Leaders tend to be people of action. Doers. Agents of change. That’s good and necessary because we all know that talk is cheap. Effective leadership is all about turning vision into action, right?
For me, problems arise when my bias toward action becomes a treadmill of ceaseless activity. This tires everyone out and inevitably leads to a loss of focus, loss of presence, personal fatigue and mission drift. This is when I become vulnerable to the temptation of lesser things: quick fix ‘solutions’ (sinful or otherwise) for urgent problems that mask a waning intimacy with my Source of power, life and strength.
In our overloaded media-saturated world, reflection is becoming a lost art.
This week I’m up at Bethel Seminary in St. Paul, Minnesota, enjoying a wonderful week-long intensive focused on the Servant Leader’s Inner Life. Our readings and conversations reinforce the absolute necessity of cultivating habits of reflection. Justin, our prof, opened the week by asking us to think about two leaders who have experienced personal or professional failure due to lack of attention to the inner life. This launched a 90-minute discussion (we had no shortage of examples) around what may have contributed to these failures, and what personal habits may have helped prevent them, had they been in place.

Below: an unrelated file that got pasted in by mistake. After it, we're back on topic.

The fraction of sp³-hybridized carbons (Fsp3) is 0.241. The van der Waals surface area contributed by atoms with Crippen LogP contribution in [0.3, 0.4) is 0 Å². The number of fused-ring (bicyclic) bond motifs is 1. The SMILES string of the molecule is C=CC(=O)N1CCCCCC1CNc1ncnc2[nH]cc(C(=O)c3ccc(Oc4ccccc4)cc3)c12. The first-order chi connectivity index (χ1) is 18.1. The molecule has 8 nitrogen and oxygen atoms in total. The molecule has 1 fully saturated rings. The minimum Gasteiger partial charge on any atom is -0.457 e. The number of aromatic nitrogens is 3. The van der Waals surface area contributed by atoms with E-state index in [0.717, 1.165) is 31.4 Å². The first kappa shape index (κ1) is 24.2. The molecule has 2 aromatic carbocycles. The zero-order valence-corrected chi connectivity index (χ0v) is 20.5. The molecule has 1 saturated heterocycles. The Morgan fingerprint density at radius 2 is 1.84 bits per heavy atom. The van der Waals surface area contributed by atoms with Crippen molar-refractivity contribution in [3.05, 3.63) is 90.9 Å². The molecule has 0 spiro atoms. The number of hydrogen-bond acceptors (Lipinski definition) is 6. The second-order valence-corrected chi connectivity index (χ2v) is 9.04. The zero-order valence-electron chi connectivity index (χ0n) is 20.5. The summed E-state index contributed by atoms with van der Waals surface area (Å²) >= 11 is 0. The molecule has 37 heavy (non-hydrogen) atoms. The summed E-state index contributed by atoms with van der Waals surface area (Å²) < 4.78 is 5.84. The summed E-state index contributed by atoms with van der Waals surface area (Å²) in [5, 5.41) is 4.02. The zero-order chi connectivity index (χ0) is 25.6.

As if on cue, my friend Sam in Nigeria sent me a link to a column entitled “Your Most Important Conversation” by Gordon MacDonald. Gordon is one of my favorite writers because he knows what it’s like to fall and he writes with authentic, grounded spirituality. This quote caught my attention:
Withdrawal for inner conversation parallels the priority flight attendants express when passengers on a plane are told that, if the oxygen masks appear, they should put theirs on first before helping others. Counter-intuitive, especially for mothers, but thoroughly logical.
Writer Anthony Bloom described his father as a man who knew inner conversation well. When he felt the need to do his own soul-work, he would sometimes tack a sign to his front door: “Don’t go to the trouble of knocking. I am at home, but I will not answer the door.”
This is not easy for those of us who are people-pleasers. We are suckers for knocks on our front door.
Are you a sucker? Servant leaders are called not to please people, but to please the Lord by meeting people’s real needs as they are revealed through interaction and reflection. In my experience, the busier my schedule, the more I need to carve out space to think, listen, pray and reflect. Think Jesus in Mark 1, pulling away before dawn when everyone was looking for him.
What habits help you practice reflective leadership?